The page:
The story was of Assassin’s Creed IV was a weird one, I felt. It was the first game to not occur chronologically, which is fine. It introduced elements that seemed important at the time, but are no longer used (I think?). The main villains of the series are the Templars, but AC IV also brought in Sages, who are beings whose consciousness carries over from lifetime to lifetime. One of the antagonists is found in Edward Kenway’s time, but also in the present, which was pretty interesting, but several games later, Sages don’t matter apparently. This was also the first game where your character is not really an Assassin, he’s just some guy who can climb trees that wears an Assassin’s clothes. It’s not until late in the game that Edward really embraces the Creed, before walking away from it soon after.
Other than the sailing and ocean-combat introduced in Assassin’s Creed III, the gameplay does not really evolve in any meaningful way. The good things are still good, but the bad things are still bad (i.e. the Optional Objectives and the collectibles are a pain in the ASSassin). Since the main character from the present died in Assassin’s Creed III, the time spent out of the Animus was pretty refreshing compared to previous games. There were hacking mini-games and the present day story gave players a fresh perspective on the Assassin/Templar conflict. You were also a silent and faceless protagonist, so that eliminated the element of being a whiney, selfish prick named Desmond, which is a big plus.
3. Assassin’s Creed Odyssey
Assassin’s Creed Odyssey took the evolutions made in Origins and ran with them. I never thought I would say this in a negative way, but this game has too much game. The map is massive, has a ton of big islands, and they are all filled with locations, side quests, and targets. After that, there are also multi-chapter DLCs. Now, I like a big, meaty game, but Assassin’s Creed Odyssey was just too big. If it were a more digestible game, it would be even better than Origins.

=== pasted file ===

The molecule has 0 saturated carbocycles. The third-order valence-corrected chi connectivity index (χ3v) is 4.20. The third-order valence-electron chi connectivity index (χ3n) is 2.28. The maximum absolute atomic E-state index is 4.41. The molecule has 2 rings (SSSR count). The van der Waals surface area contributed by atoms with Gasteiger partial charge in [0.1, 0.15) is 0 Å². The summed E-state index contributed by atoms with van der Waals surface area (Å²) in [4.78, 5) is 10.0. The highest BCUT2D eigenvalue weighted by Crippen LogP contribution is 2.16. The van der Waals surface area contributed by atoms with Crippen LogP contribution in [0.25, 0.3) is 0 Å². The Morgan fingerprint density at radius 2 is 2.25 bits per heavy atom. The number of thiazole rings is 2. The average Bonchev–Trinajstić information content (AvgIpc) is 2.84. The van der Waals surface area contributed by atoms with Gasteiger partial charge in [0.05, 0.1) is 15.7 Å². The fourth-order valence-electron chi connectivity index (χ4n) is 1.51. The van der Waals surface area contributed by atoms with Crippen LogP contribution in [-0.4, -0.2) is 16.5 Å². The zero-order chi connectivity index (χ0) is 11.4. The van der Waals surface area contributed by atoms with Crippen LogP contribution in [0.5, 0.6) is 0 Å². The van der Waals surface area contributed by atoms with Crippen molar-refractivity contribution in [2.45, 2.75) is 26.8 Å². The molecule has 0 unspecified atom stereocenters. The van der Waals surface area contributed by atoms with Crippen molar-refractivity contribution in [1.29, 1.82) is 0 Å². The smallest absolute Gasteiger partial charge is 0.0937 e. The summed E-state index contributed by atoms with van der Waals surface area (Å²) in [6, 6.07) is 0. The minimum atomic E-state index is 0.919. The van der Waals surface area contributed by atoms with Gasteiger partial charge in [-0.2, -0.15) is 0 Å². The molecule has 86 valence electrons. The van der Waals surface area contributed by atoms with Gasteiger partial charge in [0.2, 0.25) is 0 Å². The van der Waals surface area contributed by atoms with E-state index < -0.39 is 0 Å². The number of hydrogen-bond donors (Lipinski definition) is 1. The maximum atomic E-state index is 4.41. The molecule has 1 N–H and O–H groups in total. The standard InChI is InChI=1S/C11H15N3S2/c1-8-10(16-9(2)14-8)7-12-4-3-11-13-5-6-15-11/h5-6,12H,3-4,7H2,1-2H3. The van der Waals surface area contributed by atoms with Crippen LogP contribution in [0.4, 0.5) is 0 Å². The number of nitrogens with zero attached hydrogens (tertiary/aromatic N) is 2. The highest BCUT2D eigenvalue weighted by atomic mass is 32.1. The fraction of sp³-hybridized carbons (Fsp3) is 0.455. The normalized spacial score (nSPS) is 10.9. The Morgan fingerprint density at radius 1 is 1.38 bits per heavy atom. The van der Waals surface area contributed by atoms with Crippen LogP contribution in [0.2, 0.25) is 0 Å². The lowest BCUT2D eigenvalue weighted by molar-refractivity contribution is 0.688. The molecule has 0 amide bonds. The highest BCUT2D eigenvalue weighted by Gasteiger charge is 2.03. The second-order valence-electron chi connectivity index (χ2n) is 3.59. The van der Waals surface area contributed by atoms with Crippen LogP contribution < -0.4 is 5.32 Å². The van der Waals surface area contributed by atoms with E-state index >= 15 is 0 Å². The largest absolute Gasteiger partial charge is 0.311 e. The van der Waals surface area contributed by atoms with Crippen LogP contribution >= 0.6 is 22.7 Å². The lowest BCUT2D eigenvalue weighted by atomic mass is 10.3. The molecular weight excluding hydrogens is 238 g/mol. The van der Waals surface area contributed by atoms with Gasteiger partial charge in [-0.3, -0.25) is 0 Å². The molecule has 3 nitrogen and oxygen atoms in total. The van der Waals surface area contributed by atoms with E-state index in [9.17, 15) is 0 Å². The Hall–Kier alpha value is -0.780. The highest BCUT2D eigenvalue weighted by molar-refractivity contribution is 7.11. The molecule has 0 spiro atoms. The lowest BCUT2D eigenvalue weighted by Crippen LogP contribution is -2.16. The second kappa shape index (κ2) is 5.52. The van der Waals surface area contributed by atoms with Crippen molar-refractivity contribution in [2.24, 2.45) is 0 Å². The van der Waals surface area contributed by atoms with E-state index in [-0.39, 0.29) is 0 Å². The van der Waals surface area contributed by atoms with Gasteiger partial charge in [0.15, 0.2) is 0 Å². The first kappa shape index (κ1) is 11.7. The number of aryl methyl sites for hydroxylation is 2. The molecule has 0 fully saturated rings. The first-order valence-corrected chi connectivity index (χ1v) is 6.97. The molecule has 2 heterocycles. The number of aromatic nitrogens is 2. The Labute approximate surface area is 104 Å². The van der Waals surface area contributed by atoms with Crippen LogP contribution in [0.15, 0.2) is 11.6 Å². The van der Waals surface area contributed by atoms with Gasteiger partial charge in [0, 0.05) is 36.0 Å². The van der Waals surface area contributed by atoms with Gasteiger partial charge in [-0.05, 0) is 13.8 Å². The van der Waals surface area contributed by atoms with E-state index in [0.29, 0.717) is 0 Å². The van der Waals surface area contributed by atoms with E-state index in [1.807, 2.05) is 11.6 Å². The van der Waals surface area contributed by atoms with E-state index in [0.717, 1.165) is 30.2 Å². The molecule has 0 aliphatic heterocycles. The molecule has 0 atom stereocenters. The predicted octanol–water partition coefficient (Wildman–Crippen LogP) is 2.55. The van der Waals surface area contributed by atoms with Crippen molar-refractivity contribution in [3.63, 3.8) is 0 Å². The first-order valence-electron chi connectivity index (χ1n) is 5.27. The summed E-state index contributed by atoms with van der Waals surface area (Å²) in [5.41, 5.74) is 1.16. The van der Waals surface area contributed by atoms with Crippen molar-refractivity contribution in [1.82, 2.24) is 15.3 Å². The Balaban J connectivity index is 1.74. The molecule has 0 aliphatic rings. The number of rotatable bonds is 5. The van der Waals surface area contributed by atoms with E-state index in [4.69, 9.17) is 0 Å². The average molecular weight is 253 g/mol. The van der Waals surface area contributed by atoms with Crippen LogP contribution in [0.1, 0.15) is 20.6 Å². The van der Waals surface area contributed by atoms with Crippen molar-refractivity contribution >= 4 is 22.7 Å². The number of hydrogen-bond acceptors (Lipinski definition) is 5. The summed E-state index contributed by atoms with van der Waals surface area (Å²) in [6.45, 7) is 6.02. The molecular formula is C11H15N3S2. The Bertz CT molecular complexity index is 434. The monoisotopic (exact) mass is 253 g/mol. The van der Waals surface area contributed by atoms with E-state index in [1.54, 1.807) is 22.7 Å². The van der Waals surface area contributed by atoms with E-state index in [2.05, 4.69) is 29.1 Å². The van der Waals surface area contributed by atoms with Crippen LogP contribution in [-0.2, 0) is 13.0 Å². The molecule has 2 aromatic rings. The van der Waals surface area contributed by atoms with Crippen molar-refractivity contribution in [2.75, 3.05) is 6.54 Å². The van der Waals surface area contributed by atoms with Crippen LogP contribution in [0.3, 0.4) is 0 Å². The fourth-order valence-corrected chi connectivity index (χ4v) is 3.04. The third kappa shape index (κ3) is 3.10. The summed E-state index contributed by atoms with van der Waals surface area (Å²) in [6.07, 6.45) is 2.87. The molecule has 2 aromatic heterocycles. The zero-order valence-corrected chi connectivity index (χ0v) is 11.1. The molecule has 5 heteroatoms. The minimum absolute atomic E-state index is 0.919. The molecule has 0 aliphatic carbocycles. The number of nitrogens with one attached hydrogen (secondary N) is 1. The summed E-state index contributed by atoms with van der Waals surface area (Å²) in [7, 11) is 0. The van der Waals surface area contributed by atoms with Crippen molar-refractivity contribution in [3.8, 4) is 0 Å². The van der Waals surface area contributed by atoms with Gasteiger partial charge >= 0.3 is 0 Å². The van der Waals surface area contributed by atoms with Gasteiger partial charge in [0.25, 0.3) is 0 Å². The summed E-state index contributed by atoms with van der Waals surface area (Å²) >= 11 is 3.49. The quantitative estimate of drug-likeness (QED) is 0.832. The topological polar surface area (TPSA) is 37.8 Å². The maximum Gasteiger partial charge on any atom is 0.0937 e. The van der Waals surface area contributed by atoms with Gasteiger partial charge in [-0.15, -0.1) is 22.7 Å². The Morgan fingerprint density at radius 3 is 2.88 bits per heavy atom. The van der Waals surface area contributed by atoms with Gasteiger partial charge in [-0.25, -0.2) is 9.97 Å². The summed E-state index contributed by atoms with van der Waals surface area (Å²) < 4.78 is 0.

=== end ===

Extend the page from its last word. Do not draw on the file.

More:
A big improvement that was made over Assassin’s Creed Origins was the fact that you could choose your main character; Kassandra (the canon choice) or Alexios. Either way, your main character becomes the Eagle Bearer, whereas the other becomes the villainous Deimos. You also kind of don’t play as an Assassin. While Bayek and Aya created the Hidden Ones that would later evolve into the Assassins, Kassandra is kind of just a badass of great destiny. Also, being a Spartan, the player is very much a warrior and not an assassin.
I will say that all the games have connected to the overarching story with the First Civilization, the Isu, but Assassin’s Creed Odyssey, far and away, tells the most consequential story to involve them in the series. The Fate of Atlantis DLC takes the concept of traveling to the afterlife explored in the Assassin’s Creed Origins DLC and really raises the bar. It is just a shame that the base game has to be completed before accessing it, because it is so much more fun than the rest of the game.
The combat in Assassin’s Creed Odyssey is like the improved combat of Origins, but given even more depth. The deeper use of Adrenaline and active combat skills really make you feel like an unstoppable Spartan warrior. Like previous entries in the series, Odyssey has a nautical aspect to the gameplay. It is not quite as in-depth as Assassin’s Creed IV, but player’s ship can be upgraded and customized in very similar ways.
There are really great aspects of Assassin’s Creed Odyssey, such as the overall story, the combat, and the Cult of Kosmos, but the problem I had with it was that it was too diluted. As much as I enjoyed it, there was just too much other stuff I had to get through for it to be a tight gaming experience.
Find out which Assassin’s Creed games are ranked 4th to 6th on page 2…